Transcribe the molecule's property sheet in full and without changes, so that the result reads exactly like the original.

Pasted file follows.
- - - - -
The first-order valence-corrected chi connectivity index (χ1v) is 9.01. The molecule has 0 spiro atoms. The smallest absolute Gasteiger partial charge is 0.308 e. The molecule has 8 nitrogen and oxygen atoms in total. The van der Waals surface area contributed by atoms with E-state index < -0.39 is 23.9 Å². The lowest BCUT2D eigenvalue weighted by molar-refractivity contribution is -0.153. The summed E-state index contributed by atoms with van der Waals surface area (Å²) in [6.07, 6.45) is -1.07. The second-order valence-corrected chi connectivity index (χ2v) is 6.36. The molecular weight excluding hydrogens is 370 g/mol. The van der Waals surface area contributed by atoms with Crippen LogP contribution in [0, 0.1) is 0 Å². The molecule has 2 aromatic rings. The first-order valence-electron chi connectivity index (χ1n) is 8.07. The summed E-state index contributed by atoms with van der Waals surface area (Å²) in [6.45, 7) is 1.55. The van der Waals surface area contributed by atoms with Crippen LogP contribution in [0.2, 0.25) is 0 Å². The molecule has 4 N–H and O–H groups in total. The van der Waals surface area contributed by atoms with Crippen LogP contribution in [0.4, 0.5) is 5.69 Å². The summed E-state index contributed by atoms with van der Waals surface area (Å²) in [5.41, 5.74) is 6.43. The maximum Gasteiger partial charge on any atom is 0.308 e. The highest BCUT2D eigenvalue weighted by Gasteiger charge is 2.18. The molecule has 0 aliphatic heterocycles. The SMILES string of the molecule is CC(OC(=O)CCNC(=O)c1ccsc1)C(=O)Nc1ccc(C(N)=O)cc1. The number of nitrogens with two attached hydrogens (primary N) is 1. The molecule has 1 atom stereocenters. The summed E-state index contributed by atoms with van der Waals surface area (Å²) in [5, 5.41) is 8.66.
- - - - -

The first-order valence-corrected chi connectivity index (χ1v) is 9.01. The molecule has 0 spiro atoms. The smallest absolute Gasteiger partial charge is 0.308 e. The molecule has 8 nitrogen and oxygen atoms in total. The van der Waals surface area contributed by atoms with E-state index < -0.39 is 23.9 Å². The lowest BCUT2D eigenvalue weighted by molar-refractivity contribution is -0.153. The summed E-state index contributed by atoms with van der Waals surface area (Å²) in [6.07, 6.45) is -1.07. The second-order valence-corrected chi connectivity index (χ2v) is 6.36. The molecular weight excluding hydrogens is 370 g/mol. The van der Waals surface area contributed by atoms with Crippen LogP contribution in [0, 0.1) is 0 Å². The molecule has 2 aromatic rings. The first-order valence-electron chi connectivity index (χ1n) is 8.07. The summed E-state index contributed by atoms with van der Waals surface area (Å²) in [6.45, 7) is 1.55. The van der Waals surface area contributed by atoms with Crippen LogP contribution in [0.2, 0.25) is 0 Å². The molecule has 4 N–H and O–H groups in total. The van der Waals surface area contributed by atoms with Crippen LogP contribution in [0.4, 0.5) is 5.69 Å². The summed E-state index contributed by atoms with van der Waals surface area (Å²) in [5.41, 5.74) is 6.43. The maximum Gasteiger partial charge on any atom is 0.308 e. The highest BCUT2D eigenvalue weighted by Gasteiger charge is 2.18. The molecule has 0 aliphatic heterocycles. The SMILES string of the molecule is CC(OC(=O)CCNC(=O)c1ccsc1)C(=O)Nc1ccc(C(N)=O)cc1. The number of nitrogens with two attached hydrogens (primary N) is 1. The molecule has 1 atom stereocenters. The summed E-state index contributed by atoms with van der Waals surface area (Å²) in [5, 5.41) is 8.66.